Once you refresh your fleet objectives, a plan can be put in place to address the policy on vehicle replacements. For organisations with a strong environmental focus, the replacement of existing vehicles may lean towards increasing the utilisation of ultra-low emission vehicles. Hence, this will speed up the organisation’s zero-emissions strategy. For those with a cost focus, using petrol or diesel vehicles may be the best option. It is vital to understand replacement cycles for the vehicles as 2030 is not that far away. Organisations must plan to ensure they are preparing themselves for the upcoming changes. EVP can provide expert advice to your organisation, assuring that you plan your fleet to operate effectively.

Vehicle options

Traditionally, EV manufacturers were criticised for lacking options in terms of model range and supply volumes. However, manufacturers now can offer a wide model range, which you can select as most appropriate to your organisation’s requirements. In addition, historically, smaller manufacturers, such as Tesla, are constantly growing, with an improved supply making their products a genuine fleet alternative.

Total Cost of Ownership (TCO)

Currently, electric and ultra-low emission vehicles tend to be more expensive than petrol or diesel alternatives. Although, due to the tax incentives employed by the Government to encourage the uptake and lower running costs, it is better to look at the total cost of ownership differences between the alternatives. It is also worthwhile noting that the grant incentive regime may change because of the new funding announcement.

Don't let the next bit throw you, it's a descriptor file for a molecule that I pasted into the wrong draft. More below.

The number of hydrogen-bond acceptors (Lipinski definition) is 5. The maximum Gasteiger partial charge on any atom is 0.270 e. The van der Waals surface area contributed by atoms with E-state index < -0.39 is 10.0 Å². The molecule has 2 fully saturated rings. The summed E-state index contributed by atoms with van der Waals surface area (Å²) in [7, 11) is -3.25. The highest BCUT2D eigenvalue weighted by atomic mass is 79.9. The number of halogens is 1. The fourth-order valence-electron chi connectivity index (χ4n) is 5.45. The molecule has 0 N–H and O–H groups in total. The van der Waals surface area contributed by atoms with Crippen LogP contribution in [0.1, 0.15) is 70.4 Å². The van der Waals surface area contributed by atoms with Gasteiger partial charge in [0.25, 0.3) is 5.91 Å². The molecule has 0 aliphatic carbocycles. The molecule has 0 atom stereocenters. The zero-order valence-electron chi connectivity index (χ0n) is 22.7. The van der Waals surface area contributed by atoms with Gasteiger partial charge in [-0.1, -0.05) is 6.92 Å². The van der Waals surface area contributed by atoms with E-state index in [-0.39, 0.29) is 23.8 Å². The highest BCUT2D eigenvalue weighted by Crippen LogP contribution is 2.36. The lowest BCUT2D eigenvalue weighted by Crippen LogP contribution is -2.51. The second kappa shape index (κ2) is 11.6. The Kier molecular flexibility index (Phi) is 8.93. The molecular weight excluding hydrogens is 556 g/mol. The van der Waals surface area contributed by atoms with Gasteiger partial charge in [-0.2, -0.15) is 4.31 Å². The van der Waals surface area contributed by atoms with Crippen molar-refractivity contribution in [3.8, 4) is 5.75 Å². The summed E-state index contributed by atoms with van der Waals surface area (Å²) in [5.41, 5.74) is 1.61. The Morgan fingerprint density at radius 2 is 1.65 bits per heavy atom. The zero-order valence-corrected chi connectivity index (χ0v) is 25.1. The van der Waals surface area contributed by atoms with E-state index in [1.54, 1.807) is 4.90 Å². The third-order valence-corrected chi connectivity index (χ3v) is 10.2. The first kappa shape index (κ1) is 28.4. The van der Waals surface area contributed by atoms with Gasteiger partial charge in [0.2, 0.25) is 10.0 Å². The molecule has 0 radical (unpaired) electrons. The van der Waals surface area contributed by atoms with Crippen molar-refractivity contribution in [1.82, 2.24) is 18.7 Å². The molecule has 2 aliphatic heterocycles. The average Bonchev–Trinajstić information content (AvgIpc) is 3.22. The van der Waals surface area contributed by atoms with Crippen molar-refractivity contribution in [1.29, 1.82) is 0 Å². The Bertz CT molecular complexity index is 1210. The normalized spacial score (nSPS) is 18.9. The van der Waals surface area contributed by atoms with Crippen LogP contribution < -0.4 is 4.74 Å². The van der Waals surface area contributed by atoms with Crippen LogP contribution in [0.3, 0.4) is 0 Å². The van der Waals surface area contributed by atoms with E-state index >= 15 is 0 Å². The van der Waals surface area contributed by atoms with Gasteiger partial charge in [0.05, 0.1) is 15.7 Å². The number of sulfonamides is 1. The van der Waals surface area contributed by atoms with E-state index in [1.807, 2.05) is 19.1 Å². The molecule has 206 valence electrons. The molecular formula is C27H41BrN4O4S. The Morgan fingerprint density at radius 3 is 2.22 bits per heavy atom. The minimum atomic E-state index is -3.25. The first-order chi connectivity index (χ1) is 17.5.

The development of home charge points and publicly available charging points is vital if electric vehicles are to succeed. It seems that the Government is developing infrastructure to meet their challenging goal. Urban areas are likely to have greater charge point access for electric vehicles, at least in the short to medium term.

Roadmap and dynamic review

To gear up for ‘Road to Zero’, we advise creating a roadmap for the transition to lower emission vehicles. However, there is no need to move all assets immediately as this will have significant operational and cost consequences for many.

The market for low emission and electric vehicles is developing rapidly; employees who cannot operate these types of vehicles effectively will likely change within months. Therefore, it is essential to have a dynamic review process that considers new product availability, lead times, pricing, and infrastructure.

Subsequently, it is crucial your business know how it’ll implement its zero-emission strategy.

In many cases, your fleet management company will be well placed to advise you on this.

However, if you would like a more independent view, please get in touch as we would be delighted to help.